Climate Change and Gendered Livelihood in Bangladesh
- Available for pre-order. Item will ship after August 26, 2021
Globally climate-induced disasters have been impacting marginalised communities’ lives, livelihood and gendered relations. This book explores the effects of Cyclone Aila (as a result of climate change) in 2009 on the rural livelihoods and gendered relations of two ethnically distinct forest communities – Munda, an indigenous group, and Shora, a Muslim group – dwelling near the Sundarbans Forest in Bangladesh.
Examining the cyclone’s medium- to long-term impacts on livelihoods and comparative aspects of gendered relations between these two contrasting communities, this book addresses a gap in current critical development studies. It adopts an ethnographic research design and analyses the alterations to livelihood activities and reconfiguration of gender relations within the Munda and Shora communities since 2009. The study primarily contends that post-Aila, livelihoods and gendered relations have been substantially transformed in both communities, making the case that the improvement of local infrastructure, as an important part of the geographical location, has noticeably progressed the living conditions and livelihoods of some members of the Munda and Shora communities.
Connecting climate-induced changes with the construction and alteration of gendered livelihood patterns, the book will be of interest to a wide range of academics in the fields of Asian Studies, Sociology of Environment, Social Anthropology, Human Geography, Gender and Cultural Studies, Human Geography, Disaster Management and Forestry and Environmental Science.
Table of Contents
Chapter 1 – Livelihood context of the Sundarbans Forest, Gender and Cyclone Aila
Chapter 2 – Framing post-disaster lives, livelihoods and gendered relations in Bangladesh 26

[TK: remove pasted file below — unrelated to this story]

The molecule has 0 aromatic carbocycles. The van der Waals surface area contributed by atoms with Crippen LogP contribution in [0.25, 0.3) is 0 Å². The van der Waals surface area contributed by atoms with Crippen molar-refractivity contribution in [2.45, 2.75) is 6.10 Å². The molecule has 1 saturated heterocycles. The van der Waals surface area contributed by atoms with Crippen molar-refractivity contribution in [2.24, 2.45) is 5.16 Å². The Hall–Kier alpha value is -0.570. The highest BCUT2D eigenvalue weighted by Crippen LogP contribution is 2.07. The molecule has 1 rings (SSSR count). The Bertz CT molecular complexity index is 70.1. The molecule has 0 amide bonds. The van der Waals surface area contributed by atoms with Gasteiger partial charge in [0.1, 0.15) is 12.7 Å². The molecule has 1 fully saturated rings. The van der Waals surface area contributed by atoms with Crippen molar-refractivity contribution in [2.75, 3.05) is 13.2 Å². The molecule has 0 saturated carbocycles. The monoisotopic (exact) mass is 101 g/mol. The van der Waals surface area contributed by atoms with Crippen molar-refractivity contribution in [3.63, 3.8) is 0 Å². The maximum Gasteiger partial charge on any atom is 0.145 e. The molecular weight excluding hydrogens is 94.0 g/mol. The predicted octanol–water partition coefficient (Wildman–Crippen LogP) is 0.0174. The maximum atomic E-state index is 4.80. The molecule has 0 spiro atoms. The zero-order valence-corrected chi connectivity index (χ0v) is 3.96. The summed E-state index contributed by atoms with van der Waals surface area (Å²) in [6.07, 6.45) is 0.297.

Chapter 3 – Mapping the transformation of gendered lives, livelihoods and gendered Relations before and after Cyclone Aila: a summary of methods and methodology
Chapter 4 – Gendered lives and livelihood histories of the Munda indigenous community in the Sundarbans Forest
Chapter 5 – Gendered lives and livelihood histories in Shora near the Sundarbans Forest
Chapter 6 – Post-Aila gendered lives and livelihoods: evidence from the Shora and Munda forest communities of the Bangladesh Sundarbans Forest
Chapter 7 – Implications of research into livelihoods and gendered relations before and after cyclone disaster in the Sundarbans Forest, Bangladesh
Sajal Roy is based at Humanitarian and Development Research Initiative, Western Sydney University (WSU), Australia, where he teaches at the Schools of Social Sciences and Business.
This is an excellent book providing a much-needed scholarly contribution to the debate over indigenous communities and climate induced disasters. The book presents a rich empirical evidence on Munda and Shora indigenous communities from Bangladesh to demonstrate how and why the livelihoods of these rural communities are changing in the face of disasters, how disaster impacts are gendered, especially in the context of indigenous communities, and why it matters to recognise the persistence and change in the views of indigenous women affected by and responding to disasters. The author has done an excellent job to bring out the ethnographic details to explain the construction and alternation of gendered livelihood patterns in disaster affected communities. This is a fresh and important addition to the scholarship of disaster and development studies. - Krishna K. Shrestha, UNSW Sydney, Australia